Phone keep running out of juice? Use these tips to squeeze the most out of your battery
We’ve all been there – racing to be on time for that swinging party, you forget to charge your phone. Now, as you look with horror upon that steadily slimming bar, you know your fate is tied to it. You will be lost – phoneless under a darkening sky.
Here are some practical tips that will help you avoid common disasters like the above and get the most out of your phone battery.
1. Keep your phone near 50 percent charge
Charging is the most complex aspect of looking after your phone’s battery, and it’s useful to have a basic understanding of how the process works.
A phone battery is made up of two layers, one of graphite and the other of lithium cobalt oxide. Energy releases when lithium ions move from the graphite layer to the lithium cobalt oxide layer. Charging up the battery shifts the lithium ions back the other way, preparing the process to start again.
What this tells us is that the real sweet spot for a battery is a 50 percent charge – when half of the battery’s moveable lithium ions are in the lithium cobalt oxide layer and the other half in the graphite layer. This equilibrium puts the least amount of strain on the lithium ions that power your battery and basically extends the number of charge cycles it can take before degrading. I know am sounding a little bit like Elon Mask right here. Therefore it’s best to keep your battery between 20 and 80 percent, and regularly top up with partial charges.
2. Don’t leave your phone on charge overnight
This isn’t, as is sometimes claimed, because you’re overloading the battery with excess power, but instead because of a mechanism called a ‘trickle charge’. This stops the charge when it reaches 100 percent, and only starts it up again when it falls a bit below 100 (ie your battery won’t just stay charged at 100). This is bad for the reasons outlined above – it’s another strain you don’t to be putting on those precious lithium ions.
Finally, definitely don’t use an unofficial charger – these may not have safety settings that prevent the charger from delivering more current to the battery when it’s full, again damaging those ions. While some chargers will be fine, it really isn’t worth the gamble.
Buying a battery case (from a reputable company) is also a good option – this is basically a case that slots onto the back of your phone and contains its own battery, extending the life of yours
3. Play around with your phone’s settings
First things first activate your phone’s low power mode – this is found under the settings of both your iPhone and Android. (On Android, it’s called “battery saver mode”.) This mode modifies your phone’s notification settings, screen brightness, and CPU usage, optimising it to reduce energy consumption.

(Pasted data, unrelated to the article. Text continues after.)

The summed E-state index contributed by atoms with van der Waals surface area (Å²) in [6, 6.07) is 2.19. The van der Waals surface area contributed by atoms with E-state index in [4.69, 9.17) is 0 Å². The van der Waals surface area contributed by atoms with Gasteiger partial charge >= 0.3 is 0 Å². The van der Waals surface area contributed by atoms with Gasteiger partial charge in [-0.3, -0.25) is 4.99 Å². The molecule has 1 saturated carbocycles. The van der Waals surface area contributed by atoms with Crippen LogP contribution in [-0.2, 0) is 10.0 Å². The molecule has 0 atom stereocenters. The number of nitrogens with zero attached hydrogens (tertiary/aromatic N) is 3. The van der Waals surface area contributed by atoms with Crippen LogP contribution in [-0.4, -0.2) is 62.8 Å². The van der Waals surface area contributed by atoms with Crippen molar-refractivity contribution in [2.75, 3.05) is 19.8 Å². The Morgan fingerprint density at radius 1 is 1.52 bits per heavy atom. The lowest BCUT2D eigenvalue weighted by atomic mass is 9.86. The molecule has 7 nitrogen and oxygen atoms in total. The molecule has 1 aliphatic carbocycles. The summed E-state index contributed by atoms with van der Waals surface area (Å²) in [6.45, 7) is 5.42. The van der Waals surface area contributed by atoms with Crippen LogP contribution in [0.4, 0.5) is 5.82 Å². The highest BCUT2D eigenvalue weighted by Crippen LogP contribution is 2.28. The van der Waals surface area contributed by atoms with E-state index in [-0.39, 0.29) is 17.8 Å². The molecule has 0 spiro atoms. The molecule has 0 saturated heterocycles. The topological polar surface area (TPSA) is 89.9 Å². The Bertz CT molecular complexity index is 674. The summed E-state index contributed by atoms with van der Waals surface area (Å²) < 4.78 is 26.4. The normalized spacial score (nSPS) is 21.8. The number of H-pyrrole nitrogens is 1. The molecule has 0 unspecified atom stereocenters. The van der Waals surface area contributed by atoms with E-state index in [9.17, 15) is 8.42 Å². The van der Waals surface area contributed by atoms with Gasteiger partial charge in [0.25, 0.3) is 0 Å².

Turn off battery-intensive features like Bluetooth, Wi-Fi, and GPS. These waste battery trying to find and connect to Wi-Fi or data networks – not turning these off on a speeding train is particularly grievous. However, when you are at home, switch over from 4G to Wifi – the latter has been shown to be 40 percent less wasteful of battery.
You can also turn on airplane mode outside the airplane if you’re not using your smartphone for anything that involves connectivity. If you have airplane mode on and the screen off, the device will only use 5% of its usual energy consumption, compared to 15 percent when simply placed idle.
Turning off your LED notification light, keyboard sound, vibration, and haptic feedback are all beneficial to battery life. (These are accessed in your phone’s sound settings).
Finally, delete unused accounts from your phone’s memory – these can drain the battery too.
4. Adjust your phone’s brightness
It’s worth accessing your phone’s display settings – manually reducing the brightness to suit your surroundings is a fast way to save battery.
If your phone has one, turn off its adaptive brightness setting – the screen’s brightness will change depending on the light around you, something you want to have control of during a battery pinch.
Also, reduce the amount of time you have to leave your phone on for it to go to sleep – the quicker it darkens the screen, the less battery it will be using.
If your smartphone has an OLED display, switching to the dark mode or applying colored wallpapers will also help you save battery life. If you have a traditional LCD display, this won’t make a difference, unfortunately – OLED pixels generate their own light, so when they’re black they don’t drain power. LCD screens are instead lit from the edges – it doesn’t matter what color the image is, it will draw the same power.
5. Keep an eye on your apps
Apps can also be a serious battery strain – under your phone’s settings, go into the battery menu. You can see here which apps are draining your battery, turn on “background restriction”, “battery optimization” or fully uninstall those you do not need. Turning off unnecessary notifications will also stop these apps from waking your screen.
6. Stay away from heat
Don’t get your battery hot, as high temperatures stress the battery and make it lose capacity. Android Authority reports that: “A cell kept between 25 – 30 degrees Celsius (77 – 86 degrees Fahrenheit) should retain around 80 percent of its capacity after the first year even when cycling from empty to full charge.”
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